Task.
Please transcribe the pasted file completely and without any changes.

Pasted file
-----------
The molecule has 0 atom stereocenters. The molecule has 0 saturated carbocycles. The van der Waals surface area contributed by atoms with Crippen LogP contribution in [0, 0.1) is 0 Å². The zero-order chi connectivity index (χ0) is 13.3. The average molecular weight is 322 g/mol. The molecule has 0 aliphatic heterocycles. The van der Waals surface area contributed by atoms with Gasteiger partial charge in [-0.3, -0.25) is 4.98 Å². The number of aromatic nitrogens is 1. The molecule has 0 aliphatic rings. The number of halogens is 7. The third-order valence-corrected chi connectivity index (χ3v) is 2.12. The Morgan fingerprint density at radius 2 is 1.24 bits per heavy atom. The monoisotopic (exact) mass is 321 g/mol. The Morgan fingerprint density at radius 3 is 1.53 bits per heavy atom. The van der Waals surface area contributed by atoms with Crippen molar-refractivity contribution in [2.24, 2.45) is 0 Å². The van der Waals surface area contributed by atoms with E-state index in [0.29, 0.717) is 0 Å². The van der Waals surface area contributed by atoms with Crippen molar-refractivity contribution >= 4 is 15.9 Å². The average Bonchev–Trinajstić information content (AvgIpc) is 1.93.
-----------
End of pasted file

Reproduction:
The molecule has 0 atom stereocenters. The molecule has 0 saturated carbocycles. The van der Waals surface area contributed by atoms with Crippen LogP contribution in [0, 0.1) is 0 Å². The zero-order chi connectivity index (χ0) is 13.3. The average molecular weight is 322 g/mol. The molecule has 0 aliphatic heterocycles. The van der Waals surface area contributed by atoms with Gasteiger partial charge in [-0.3, -0.25) is 4.98 Å². The number of aromatic nitrogens is 1. The molecule has 0 aliphatic rings. The number of halogens is 7. The third-order valence-corrected chi connectivity index (χ3v) is 2.12. The Morgan fingerprint density at radius 2 is 1.24 bits per heavy atom. The monoisotopic (exact) mass is 321 g/mol. The Morgan fingerprint density at radius 3 is 1.53 bits per heavy atom. The van der Waals surface area contributed by atoms with Crippen molar-refractivity contribution in [2.24, 2.45) is 0 Å². The van der Waals surface area contributed by atoms with E-state index in [0.29, 0.717) is 0 Å². The van der Waals surface area contributed by atoms with Crippen molar-refractivity contribution >= 4 is 15.9 Å². The average Bonchev–Trinajstić information content (AvgIpc) is 1.93.